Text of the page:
Ronald Reagan, for example, because of his "Mr. Gorbachev, tear down that wall" comment and other similar tough-on-the-Soviets remarks, gets credit for managing and winning the Cold War. George H.W. Bush, on the other hand, despite his remarkable achievements such as securing loose nuclear weapons on the post-Soviet area and brokering an inclusion of East Germany in the NATO alliance, still lives in Reagan's shadow. Presidents such as John Kennedy, who forced Soviets into the race to the moon (thus bankrupting them), or Jimmy Carter, who militarily supported Afghani mujahedeen in order to push Soviets into that destined-to-fail conflict, are also completely underestimated in their efforts to bring the Cold War to an end.

So just as Reagan's legacy was helped by an undeserved credit for victory in the Cold War, Bush's legacy could be somewhat restored by an undeserved and also false credit for keeping the peace in Iraq.

Despite possible future temptations to turn Bush into Batman, however, we should avoid falling into such a trap and try to stay on message here. Regardless of the outcome of the war in Iraq, we should never forget that this war should not have even been authorized; that when Bush is gone, bin Laden is still going to be at large and Al-Qaeda will still be alive and well. We should also remember that the World Trade Center, a symbol of American greatness, will still not be rebuilt, leaving an empty space as a reminder of Bush's failure as a U.S. president.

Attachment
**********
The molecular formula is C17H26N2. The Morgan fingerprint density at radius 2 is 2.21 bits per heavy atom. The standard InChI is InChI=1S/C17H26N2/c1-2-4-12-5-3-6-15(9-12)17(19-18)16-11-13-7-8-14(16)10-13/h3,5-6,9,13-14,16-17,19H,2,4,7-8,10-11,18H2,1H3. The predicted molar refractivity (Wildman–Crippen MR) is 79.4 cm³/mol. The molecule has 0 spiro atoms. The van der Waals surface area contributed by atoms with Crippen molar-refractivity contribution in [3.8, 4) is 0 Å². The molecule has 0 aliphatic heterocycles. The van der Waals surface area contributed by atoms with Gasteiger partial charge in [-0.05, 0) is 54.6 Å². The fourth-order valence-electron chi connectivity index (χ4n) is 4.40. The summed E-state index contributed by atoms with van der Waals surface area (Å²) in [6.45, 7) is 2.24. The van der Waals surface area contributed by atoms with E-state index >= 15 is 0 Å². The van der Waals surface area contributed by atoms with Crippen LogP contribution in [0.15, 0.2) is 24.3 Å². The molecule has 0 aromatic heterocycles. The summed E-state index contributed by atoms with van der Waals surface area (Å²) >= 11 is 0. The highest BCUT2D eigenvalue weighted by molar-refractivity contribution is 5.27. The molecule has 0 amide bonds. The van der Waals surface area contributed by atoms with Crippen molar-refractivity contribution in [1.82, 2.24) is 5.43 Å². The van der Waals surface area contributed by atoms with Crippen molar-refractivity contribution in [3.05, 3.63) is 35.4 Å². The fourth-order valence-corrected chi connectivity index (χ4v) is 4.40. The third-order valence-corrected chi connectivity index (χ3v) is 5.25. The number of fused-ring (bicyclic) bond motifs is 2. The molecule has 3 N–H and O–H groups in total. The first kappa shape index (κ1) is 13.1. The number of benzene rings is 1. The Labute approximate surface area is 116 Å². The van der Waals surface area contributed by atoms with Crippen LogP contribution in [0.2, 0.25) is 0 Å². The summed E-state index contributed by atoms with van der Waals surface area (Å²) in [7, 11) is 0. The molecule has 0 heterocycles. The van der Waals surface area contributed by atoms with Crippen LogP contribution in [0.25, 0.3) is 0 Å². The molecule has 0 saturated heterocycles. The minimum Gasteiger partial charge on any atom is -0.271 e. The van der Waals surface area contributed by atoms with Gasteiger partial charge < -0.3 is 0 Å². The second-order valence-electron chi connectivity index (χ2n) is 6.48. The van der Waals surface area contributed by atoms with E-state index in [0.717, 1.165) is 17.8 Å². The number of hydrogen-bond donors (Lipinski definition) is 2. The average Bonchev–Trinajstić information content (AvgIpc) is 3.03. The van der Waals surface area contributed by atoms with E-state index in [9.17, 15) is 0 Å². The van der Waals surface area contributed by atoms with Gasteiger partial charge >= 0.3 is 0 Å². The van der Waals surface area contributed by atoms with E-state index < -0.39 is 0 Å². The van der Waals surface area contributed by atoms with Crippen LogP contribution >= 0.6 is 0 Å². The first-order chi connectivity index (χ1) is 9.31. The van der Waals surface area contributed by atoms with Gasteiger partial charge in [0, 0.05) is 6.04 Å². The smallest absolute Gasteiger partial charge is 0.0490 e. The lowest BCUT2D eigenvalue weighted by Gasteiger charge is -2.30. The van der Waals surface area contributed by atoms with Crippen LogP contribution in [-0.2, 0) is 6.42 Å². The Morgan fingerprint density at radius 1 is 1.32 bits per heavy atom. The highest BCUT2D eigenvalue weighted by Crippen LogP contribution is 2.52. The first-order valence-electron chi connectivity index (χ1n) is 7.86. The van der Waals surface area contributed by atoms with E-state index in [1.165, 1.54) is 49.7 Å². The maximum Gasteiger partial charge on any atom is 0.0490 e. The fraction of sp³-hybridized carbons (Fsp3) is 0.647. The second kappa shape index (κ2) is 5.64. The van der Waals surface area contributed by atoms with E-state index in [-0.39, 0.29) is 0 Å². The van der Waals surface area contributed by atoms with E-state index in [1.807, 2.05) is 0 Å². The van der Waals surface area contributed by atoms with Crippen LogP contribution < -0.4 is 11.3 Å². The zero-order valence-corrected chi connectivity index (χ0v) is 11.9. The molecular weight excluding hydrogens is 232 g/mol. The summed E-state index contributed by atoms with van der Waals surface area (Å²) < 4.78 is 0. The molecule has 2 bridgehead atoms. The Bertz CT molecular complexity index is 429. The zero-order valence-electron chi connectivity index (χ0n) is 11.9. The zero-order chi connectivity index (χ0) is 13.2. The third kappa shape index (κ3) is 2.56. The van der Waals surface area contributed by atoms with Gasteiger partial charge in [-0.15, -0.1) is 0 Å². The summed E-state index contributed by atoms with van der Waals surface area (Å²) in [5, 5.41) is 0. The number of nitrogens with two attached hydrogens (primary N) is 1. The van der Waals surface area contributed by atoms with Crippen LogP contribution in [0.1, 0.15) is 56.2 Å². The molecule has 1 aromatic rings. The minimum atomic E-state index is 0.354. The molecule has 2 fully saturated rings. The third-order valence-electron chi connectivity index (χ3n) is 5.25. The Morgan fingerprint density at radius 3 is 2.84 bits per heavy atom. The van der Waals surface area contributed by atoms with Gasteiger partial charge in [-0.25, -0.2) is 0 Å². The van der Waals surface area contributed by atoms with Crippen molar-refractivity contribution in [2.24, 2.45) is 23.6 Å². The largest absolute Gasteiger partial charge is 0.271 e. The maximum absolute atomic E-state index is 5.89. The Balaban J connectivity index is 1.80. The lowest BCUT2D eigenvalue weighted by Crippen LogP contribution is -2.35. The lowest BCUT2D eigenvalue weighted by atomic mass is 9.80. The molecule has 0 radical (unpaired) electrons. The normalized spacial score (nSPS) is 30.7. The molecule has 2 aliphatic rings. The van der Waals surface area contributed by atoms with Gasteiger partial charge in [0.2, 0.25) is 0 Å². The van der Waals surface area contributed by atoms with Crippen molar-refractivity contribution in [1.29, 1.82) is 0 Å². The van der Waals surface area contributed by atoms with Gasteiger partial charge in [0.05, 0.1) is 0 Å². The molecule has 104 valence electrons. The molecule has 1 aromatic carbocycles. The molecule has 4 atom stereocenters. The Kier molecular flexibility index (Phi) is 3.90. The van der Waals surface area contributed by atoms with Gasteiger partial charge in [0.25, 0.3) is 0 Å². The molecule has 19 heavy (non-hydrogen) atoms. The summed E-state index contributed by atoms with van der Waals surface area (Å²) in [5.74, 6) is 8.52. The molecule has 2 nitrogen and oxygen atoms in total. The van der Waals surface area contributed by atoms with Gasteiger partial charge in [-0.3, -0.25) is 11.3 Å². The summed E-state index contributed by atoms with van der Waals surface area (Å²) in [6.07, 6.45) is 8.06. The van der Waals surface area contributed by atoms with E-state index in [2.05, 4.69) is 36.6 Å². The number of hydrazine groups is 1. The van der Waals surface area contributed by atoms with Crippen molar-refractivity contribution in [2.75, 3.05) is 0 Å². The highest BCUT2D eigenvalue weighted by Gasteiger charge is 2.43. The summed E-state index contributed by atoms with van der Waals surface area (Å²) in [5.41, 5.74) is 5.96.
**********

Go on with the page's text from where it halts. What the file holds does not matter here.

So no, Mr. Klavan, Bush is no Batman and he never will be. With Iraq staining his already dubious legacy, he looks more like Harvey "Two-Face," who flipped a double-headed coin for his country's future and proceeded with the wrong war in Iraq, leaving the right war in Afghanistan for a future president, hopefully a true hero, to handle.

Anna Cherkasova

Anna Cherkasova is a dual degree master's student in the LBJ School of Public Affairs. She is also studying Russian, East European, and Eurasian Studies and plans to graduate in 2009.